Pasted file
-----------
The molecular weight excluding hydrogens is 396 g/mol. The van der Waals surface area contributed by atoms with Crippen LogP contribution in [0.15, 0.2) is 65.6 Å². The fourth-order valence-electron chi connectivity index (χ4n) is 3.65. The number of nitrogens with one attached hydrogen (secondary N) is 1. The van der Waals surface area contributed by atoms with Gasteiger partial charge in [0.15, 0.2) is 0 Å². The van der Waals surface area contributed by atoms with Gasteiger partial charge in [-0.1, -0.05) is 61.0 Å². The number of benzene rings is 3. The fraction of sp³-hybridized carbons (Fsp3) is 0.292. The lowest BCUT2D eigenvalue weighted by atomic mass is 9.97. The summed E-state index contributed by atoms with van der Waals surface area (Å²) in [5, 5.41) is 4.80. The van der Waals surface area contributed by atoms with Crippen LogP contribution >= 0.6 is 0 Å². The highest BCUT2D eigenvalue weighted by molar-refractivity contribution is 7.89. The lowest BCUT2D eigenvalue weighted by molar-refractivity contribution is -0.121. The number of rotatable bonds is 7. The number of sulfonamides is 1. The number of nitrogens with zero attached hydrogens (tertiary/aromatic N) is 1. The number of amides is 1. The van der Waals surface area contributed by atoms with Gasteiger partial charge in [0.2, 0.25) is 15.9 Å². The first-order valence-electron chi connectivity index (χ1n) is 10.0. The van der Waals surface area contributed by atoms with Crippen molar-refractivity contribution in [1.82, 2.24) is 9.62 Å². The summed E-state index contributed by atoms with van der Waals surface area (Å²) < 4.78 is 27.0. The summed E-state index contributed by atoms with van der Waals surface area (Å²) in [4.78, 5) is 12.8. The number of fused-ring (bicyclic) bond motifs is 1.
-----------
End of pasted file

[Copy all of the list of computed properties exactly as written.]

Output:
The molecular weight excluding hydrogens is 396 g/mol. The van der Waals surface area contributed by atoms with Crippen LogP contribution in [0.15, 0.2) is 65.6 Å². The fourth-order valence-electron chi connectivity index (χ4n) is 3.65. The number of nitrogens with one attached hydrogen (secondary N) is 1. The van der Waals surface area contributed by atoms with Gasteiger partial charge in [0.15, 0.2) is 0 Å². The van der Waals surface area contributed by atoms with Gasteiger partial charge in [-0.1, -0.05) is 61.0 Å². The number of benzene rings is 3. The fraction of sp³-hybridized carbons (Fsp3) is 0.292. The lowest BCUT2D eigenvalue weighted by atomic mass is 9.97. The summed E-state index contributed by atoms with van der Waals surface area (Å²) in [5, 5.41) is 4.80. The van der Waals surface area contributed by atoms with Crippen LogP contribution >= 0.6 is 0 Å². The highest BCUT2D eigenvalue weighted by molar-refractivity contribution is 7.89. The lowest BCUT2D eigenvalue weighted by molar-refractivity contribution is -0.121. The number of rotatable bonds is 7. The number of sulfonamides is 1. The number of nitrogens with zero attached hydrogens (tertiary/aromatic N) is 1. The number of amides is 1. The van der Waals surface area contributed by atoms with Gasteiger partial charge in [0.2, 0.25) is 15.9 Å². The first-order valence-electron chi connectivity index (χ1n) is 10.0. The van der Waals surface area contributed by atoms with Crippen molar-refractivity contribution in [1.82, 2.24) is 9.62 Å². The summed E-state index contributed by atoms with van der Waals surface area (Å²) < 4.78 is 27.0. The summed E-state index contributed by atoms with van der Waals surface area (Å²) in [4.78, 5) is 12.8. The number of fused-ring (bicyclic) bond motifs is 1.